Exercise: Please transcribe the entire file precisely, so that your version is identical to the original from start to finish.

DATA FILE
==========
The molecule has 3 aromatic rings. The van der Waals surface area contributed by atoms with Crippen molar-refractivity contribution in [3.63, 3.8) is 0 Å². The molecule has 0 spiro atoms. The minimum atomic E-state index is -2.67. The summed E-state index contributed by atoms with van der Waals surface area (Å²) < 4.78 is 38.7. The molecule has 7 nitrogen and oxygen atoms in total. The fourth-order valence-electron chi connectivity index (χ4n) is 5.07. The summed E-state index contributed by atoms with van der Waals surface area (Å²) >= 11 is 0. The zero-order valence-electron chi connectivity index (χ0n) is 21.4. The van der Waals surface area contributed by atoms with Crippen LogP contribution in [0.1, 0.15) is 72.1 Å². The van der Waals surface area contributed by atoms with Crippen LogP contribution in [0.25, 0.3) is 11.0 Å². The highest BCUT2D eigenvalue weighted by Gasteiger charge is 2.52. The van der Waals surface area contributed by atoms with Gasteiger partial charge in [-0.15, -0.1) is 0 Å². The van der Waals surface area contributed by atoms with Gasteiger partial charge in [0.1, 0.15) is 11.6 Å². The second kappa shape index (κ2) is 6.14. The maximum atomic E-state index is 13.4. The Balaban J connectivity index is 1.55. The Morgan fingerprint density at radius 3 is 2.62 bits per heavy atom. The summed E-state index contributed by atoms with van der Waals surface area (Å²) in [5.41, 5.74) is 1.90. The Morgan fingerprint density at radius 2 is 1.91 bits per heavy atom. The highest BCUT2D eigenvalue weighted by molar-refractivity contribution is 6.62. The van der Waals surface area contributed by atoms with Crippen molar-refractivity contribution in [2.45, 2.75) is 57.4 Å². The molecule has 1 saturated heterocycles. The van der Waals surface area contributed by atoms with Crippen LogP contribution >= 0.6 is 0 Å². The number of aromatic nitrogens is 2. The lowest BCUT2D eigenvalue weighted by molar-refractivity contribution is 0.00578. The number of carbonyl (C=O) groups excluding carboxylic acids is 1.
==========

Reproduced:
The molecule has 3 aromatic rings. The van der Waals surface area contributed by atoms with Crippen molar-refractivity contribution in [3.63, 3.8) is 0 Å². The molecule has 0 spiro atoms. The minimum atomic E-state index is -2.67. The summed E-state index contributed by atoms with van der Waals surface area (Å²) < 4.78 is 38.7. The molecule has 7 nitrogen and oxygen atoms in total. The fourth-order valence-electron chi connectivity index (χ4n) is 5.07. The summed E-state index contributed by atoms with van der Waals surface area (Å²) >= 11 is 0. The zero-order valence-electron chi connectivity index (χ0n) is 21.4. The van der Waals surface area contributed by atoms with Crippen LogP contribution in [0.1, 0.15) is 72.1 Å². The van der Waals surface area contributed by atoms with Crippen LogP contribution in [0.25, 0.3) is 11.0 Å². The highest BCUT2D eigenvalue weighted by Gasteiger charge is 2.52. The van der Waals surface area contributed by atoms with Gasteiger partial charge in [-0.15, -0.1) is 0 Å². The van der Waals surface area contributed by atoms with Gasteiger partial charge in [0.1, 0.15) is 11.6 Å². The second kappa shape index (κ2) is 6.14. The maximum atomic E-state index is 13.4. The Balaban J connectivity index is 1.55. The Morgan fingerprint density at radius 3 is 2.62 bits per heavy atom. The summed E-state index contributed by atoms with van der Waals surface area (Å²) in [5.41, 5.74) is 1.90. The Morgan fingerprint density at radius 2 is 1.91 bits per heavy atom. The highest BCUT2D eigenvalue weighted by molar-refractivity contribution is 6.62. The van der Waals surface area contributed by atoms with Crippen molar-refractivity contribution in [2.45, 2.75) is 57.4 Å². The molecule has 1 saturated heterocycles. The van der Waals surface area contributed by atoms with Crippen LogP contribution >= 0.6 is 0 Å². The number of aromatic nitrogens is 2. The lowest BCUT2D eigenvalue weighted by molar-refractivity contribution is 0.00578. The number of carbonyl (C=O) groups excluding carboxylic acids is 1.